Tell me about your thought-process, not just your results

While there is a lot of talk about the role of schools on "teaching to think", the reality is far from that ideal. Explaining/exploring/practicing human-thought-process is ignored (and sometimes actively-shunned) in undergraduate and graduate level teaching. This hurts students a lot. Bad memories about my first networking class lurk as I write. The textbook opened by describing the format of TCP and UDP packets in all their gory details before introducing any of the TCP or UDP protocol ideas or even the basic networking concepts/problems. The instructor followed the textbook blankly and used the powerpoint slides that came with the textbook, which apparently did not target a human audience. We were just asked to memorize (learn?) and not to think or question. I really hated the class, and also the networking area as a result. Luckily, my dislike of networking was cured eventually (thanks to the "Elements of Networking Protocols" and "Computer Networking: A Top-Down Approach Featuring the Internet").

Why is this the case in teaching? I think a big part of the answer is laziness. Most instructors are lazy (unmotivated, ill-equipped), so they follow the textbooks. Most textbook writers are also lazy, so they follow the style of technical papers on the subject, which are not student/learner-friendly. Then the question is "Why are the technical papers written that way?". I guess part of the reason is the pretense to appear more formal. This may as well go back to the Bourbaki style of mathematics. Freeman Dyson has this to say about the topic on his "Birds and Frogs" article:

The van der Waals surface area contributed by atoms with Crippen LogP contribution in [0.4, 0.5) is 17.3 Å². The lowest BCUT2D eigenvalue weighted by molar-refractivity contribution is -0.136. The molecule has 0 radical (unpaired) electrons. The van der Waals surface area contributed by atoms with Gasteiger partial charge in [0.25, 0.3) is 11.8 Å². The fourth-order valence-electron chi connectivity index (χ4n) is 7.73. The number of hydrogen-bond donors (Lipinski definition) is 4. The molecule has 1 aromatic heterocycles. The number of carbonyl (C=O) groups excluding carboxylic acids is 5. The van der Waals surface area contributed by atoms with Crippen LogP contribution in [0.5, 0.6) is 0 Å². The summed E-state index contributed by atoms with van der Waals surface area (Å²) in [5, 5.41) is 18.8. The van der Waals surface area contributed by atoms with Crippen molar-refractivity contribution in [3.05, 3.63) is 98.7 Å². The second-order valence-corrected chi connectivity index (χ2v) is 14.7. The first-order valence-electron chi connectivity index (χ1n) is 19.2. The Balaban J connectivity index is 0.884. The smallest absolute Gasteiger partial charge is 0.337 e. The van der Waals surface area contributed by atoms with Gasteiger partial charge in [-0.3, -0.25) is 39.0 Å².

"[The Bourbaki project] changed the style of mathematics for the next fifty years, imposing a logical coherence that did not exist before, and moving the emphasis from concrete examples to abstract generalities. In the Bourbaki scheme of things, mathematics is the abstract structure included in the Bourbaki textbooks. What is not in the textbooks is not mathematics. Concrete examples, since they do not appear in the textbooks, are not mathematics. The Bourbaki program was the extreme expression of the Cartesian style. It narrowed the scope of mathematics by excluding the beautiful flowers that Baconian travelers might collect by the wayside."
The goals of introducing generality and rigor in the Bourbaki process are great but that should not (and does not) imply shunning the presentation of the thought-processes that led to these results. Our job is to communicate to other humans and the goal of formalizing things should be to make things easier to grasp for humans not to obfuscate them.